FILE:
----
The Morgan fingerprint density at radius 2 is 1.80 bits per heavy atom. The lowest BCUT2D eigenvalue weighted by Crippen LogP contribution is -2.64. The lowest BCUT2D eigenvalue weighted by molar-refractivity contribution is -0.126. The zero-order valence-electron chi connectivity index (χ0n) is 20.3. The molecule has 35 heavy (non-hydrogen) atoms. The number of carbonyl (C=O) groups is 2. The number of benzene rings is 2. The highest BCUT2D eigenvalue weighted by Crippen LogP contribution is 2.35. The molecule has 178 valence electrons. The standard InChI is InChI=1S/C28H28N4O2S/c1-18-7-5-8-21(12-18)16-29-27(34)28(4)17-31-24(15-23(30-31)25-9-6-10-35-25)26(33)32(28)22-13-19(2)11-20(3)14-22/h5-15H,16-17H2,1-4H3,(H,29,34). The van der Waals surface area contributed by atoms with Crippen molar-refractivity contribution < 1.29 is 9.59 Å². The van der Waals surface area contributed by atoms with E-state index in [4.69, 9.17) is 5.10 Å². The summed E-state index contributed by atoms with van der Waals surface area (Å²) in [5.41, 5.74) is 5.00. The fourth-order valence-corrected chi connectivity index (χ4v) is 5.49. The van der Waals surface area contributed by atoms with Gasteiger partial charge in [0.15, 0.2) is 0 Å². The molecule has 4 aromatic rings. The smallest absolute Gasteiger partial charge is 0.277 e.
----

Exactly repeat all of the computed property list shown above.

The Morgan fingerprint density at radius 2 is 1.80 bits per heavy atom. The lowest BCUT2D eigenvalue weighted by Crippen LogP contribution is -2.64. The lowest BCUT2D eigenvalue weighted by molar-refractivity contribution is -0.126. The zero-order valence-electron chi connectivity index (χ0n) is 20.3. The molecule has 35 heavy (non-hydrogen) atoms. The number of carbonyl (C=O) groups is 2. The number of benzene rings is 2. The highest BCUT2D eigenvalue weighted by Crippen LogP contribution is 2.35. The molecule has 178 valence electrons. The standard InChI is InChI=1S/C28H28N4O2S/c1-18-7-5-8-21(12-18)16-29-27(34)28(4)17-31-24(15-23(30-31)25-9-6-10-35-25)26(33)32(28)22-13-19(2)11-20(3)14-22/h5-15H,16-17H2,1-4H3,(H,29,34). The van der Waals surface area contributed by atoms with Crippen molar-refractivity contribution < 1.29 is 9.59 Å². The van der Waals surface area contributed by atoms with E-state index in [4.69, 9.17) is 5.10 Å². The summed E-state index contributed by atoms with van der Waals surface area (Å²) in [5.41, 5.74) is 5.00. The fourth-order valence-corrected chi connectivity index (χ4v) is 5.49. The van der Waals surface area contributed by atoms with Gasteiger partial charge in [0.15, 0.2) is 0 Å². The molecule has 4 aromatic rings. The smallest absolute Gasteiger partial charge is 0.277 e.